While electric vehicles continue to impress the world with their wide array of advantages, these vehicles cost much higher initially than the standard gasoline vehicles and this is why many companies claim that their vehicles are cheaper to drive at a later stage than the internal combustion engine (ICE) counterparts.
However, the tariffs of electricity vary from one country to another so the cost of charging a car battery varies depending upon which European country you reside in. So this article delves into the specifics to throw light on how beneficial it is for you to own an EV in your country.
Where Does It Cost The Least To Run An EV In Europe?
Ukraine, Kosovo, Serbia, North Macedonia as well as Bosnia and Hertz takes the top spots respectively by being the cheapest countries to charge an EV as the cost of fully charging an EV in these countries comes out to be €2.91, €3.78, €4.61, €4.89 and €5.44 respectively.
The cost to drive an EV for hundred kilometers in Ukraine, Kosovo, Serbia, North Macedonia & Bosnia and Hertz is €0.96, €1.25, €1.52, €1.61 and €1.79 respectively.
Where Does It Cost The Most To Run An EV In Europe?
Germany, Denmark, Belgium, Ireland and Spain are the most expensive countries to own an EV In Europe as driving an electric vehicle for 100 km in these countries costs €6.27, €5.84, €5.75, €4.97 and €4.61 respectively.
The cost of fully charging an EV in these countries is €19.02, €17.71, €17.45, €15.08 and €13.99 respectively.
Why Is There Such a Huge Difference?
The huge difference in the cost of running EVs in different European countries is due to the different energy tariffs in different countries.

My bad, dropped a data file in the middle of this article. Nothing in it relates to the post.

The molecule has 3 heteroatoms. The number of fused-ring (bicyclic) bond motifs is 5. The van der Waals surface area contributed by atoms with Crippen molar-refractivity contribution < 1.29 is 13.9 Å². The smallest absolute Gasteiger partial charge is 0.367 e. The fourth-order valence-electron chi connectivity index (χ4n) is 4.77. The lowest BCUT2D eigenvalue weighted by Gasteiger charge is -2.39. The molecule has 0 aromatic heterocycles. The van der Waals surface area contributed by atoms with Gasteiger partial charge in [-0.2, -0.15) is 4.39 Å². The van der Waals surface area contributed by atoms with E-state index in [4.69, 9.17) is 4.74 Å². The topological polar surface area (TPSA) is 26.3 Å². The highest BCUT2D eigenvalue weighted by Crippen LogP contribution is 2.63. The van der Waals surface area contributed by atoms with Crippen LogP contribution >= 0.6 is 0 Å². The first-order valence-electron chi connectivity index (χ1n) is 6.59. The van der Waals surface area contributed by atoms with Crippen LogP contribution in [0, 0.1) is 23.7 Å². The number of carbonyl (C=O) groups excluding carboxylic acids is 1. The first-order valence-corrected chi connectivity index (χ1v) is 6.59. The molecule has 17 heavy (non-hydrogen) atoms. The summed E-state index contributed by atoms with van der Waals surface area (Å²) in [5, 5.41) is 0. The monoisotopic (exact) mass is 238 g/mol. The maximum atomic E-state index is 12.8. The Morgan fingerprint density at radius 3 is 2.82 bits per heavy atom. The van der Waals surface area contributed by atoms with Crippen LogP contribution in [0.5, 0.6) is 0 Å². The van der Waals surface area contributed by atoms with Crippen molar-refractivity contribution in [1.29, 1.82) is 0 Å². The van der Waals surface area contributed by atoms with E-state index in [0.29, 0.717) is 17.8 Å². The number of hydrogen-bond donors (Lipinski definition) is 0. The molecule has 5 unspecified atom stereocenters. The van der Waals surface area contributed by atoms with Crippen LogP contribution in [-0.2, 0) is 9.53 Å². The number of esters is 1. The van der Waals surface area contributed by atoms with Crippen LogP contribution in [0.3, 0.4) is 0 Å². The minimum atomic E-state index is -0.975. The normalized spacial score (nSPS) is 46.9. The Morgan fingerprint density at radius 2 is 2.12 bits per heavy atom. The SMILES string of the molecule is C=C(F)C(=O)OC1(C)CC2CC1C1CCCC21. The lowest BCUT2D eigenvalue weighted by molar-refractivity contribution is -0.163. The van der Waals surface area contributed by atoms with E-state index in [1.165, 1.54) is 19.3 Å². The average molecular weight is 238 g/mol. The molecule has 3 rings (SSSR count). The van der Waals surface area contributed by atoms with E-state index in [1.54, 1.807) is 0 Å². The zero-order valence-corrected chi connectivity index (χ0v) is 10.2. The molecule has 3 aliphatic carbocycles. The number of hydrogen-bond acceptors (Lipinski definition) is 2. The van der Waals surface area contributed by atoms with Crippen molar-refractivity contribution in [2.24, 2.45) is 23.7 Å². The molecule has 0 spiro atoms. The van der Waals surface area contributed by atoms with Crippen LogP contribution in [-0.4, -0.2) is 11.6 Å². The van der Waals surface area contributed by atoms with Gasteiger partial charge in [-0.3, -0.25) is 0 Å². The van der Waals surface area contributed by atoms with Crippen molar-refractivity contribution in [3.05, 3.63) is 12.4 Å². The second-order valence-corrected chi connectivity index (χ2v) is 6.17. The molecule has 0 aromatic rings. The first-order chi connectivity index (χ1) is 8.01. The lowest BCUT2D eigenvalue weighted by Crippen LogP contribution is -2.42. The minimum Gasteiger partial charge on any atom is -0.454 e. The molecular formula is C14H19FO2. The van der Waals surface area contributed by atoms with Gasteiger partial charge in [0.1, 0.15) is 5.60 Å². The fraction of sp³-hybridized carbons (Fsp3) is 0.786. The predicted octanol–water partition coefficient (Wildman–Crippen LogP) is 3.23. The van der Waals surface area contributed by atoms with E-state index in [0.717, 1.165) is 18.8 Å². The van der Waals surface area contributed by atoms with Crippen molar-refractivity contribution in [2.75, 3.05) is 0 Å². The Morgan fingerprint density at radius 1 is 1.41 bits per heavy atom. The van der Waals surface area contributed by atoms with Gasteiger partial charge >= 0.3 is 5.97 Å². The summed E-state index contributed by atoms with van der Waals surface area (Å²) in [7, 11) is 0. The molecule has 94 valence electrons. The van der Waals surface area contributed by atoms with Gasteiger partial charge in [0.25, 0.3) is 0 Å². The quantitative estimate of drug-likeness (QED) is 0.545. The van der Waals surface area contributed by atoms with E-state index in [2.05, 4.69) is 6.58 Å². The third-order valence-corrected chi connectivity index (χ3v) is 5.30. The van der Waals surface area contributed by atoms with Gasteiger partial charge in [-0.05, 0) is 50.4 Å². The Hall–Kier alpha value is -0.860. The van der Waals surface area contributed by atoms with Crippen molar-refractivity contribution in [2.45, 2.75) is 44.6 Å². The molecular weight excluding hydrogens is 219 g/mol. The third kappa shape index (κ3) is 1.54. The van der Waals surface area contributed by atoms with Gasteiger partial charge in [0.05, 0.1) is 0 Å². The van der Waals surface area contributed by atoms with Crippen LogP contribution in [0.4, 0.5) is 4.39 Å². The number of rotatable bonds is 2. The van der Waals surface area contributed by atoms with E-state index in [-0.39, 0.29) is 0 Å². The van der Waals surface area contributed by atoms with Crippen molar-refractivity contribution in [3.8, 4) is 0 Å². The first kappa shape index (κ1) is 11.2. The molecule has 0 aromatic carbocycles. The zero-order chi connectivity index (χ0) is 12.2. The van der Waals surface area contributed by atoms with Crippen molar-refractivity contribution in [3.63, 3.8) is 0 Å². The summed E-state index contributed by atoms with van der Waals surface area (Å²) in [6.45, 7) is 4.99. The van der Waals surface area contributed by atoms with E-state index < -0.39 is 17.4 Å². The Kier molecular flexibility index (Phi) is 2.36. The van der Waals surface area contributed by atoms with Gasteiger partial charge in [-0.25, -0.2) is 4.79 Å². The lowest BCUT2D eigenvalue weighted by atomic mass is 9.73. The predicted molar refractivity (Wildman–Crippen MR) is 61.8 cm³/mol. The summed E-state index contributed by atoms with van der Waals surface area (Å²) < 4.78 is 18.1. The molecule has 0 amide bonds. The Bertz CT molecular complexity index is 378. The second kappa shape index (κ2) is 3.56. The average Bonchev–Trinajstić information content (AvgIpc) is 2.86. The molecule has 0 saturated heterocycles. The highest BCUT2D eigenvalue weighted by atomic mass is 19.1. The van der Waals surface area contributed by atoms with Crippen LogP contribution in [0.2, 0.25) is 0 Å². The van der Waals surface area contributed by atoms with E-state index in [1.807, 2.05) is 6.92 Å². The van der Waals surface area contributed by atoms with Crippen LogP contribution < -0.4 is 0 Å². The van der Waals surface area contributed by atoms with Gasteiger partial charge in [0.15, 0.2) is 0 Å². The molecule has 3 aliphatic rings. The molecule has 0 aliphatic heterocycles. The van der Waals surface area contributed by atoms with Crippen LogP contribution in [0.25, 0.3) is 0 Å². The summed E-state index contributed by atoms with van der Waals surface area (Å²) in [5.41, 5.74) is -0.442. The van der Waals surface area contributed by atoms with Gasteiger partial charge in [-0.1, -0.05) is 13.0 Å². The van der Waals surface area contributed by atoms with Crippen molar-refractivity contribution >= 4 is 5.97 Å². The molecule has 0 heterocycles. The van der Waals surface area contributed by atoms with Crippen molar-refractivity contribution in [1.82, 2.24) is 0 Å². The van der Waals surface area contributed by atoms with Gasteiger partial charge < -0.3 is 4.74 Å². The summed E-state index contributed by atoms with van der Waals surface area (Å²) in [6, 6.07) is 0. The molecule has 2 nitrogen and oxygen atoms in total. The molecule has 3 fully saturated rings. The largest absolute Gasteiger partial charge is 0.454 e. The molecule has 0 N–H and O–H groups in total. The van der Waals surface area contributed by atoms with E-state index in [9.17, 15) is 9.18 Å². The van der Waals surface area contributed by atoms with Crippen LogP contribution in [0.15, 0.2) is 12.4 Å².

While a kWh of energy costs €0.05 in Ukraine, the lowest in all of Europe, the same kWh energy costs €0.06 in Kosovo whereas it costs €0.07, €0.08 and €0.09 in Serbia, North Macedonia & Bosnia and Hertz.
On the contrary, the cost per kWh in Germany, Denmark, Belgium, Ireland and Spain is €0.3, €0.28, €0.24 and €0.22 respectively.
You can check out more information about this here.
Incentive Offered By Governments For Cheaper Charging
Here are a few of the incentives that governments offer for ensuring that the cost of charging EV decreases.
The UK government offers up to 75% subsidy (as much as €418) upon the installation of an electric car charger.
For office complexes, the government offers a subsidy of up to 75% (as much as €418) for the installation of up to 40 electric car chargers.
10% to 30% subsidy is offered by the German government upon the installation of a wall charging unit.
The local cities and municipalities offer to charge incentives of around €3500 whereas energy providers also offer an additional grant of up to €400.
The Belgian government offers up to a 13% tax rebate on all investments made for installing electric car chargers.
75% cost of the chargers is deducted from the income tax.
Learn more about these grants here.
Why Charging EVs At Home Is Cheaper?
European governments are keen to promote home chargers and this is why heavy subsidies on the installation of home charging units are being offered.
Charging at home is convenient and can be done whenever you feel like it. Furthermore, the wide array of smart charging options ensures that you can use a smartphone app to select the time at which you want to perform your EV’s charging.
Charging EVs at home is much cheaper as well because fast chargers cost almost thrice than what it costs on average to top up your EV at home when you do it during the off-peak tariff hours.
How much will your EV cost you depends on where you live and where you charge it.
However, with considerable subsidies being offered by European governments, many people are making the switch and rightly so because EVs are more desirable now than they ever were before this.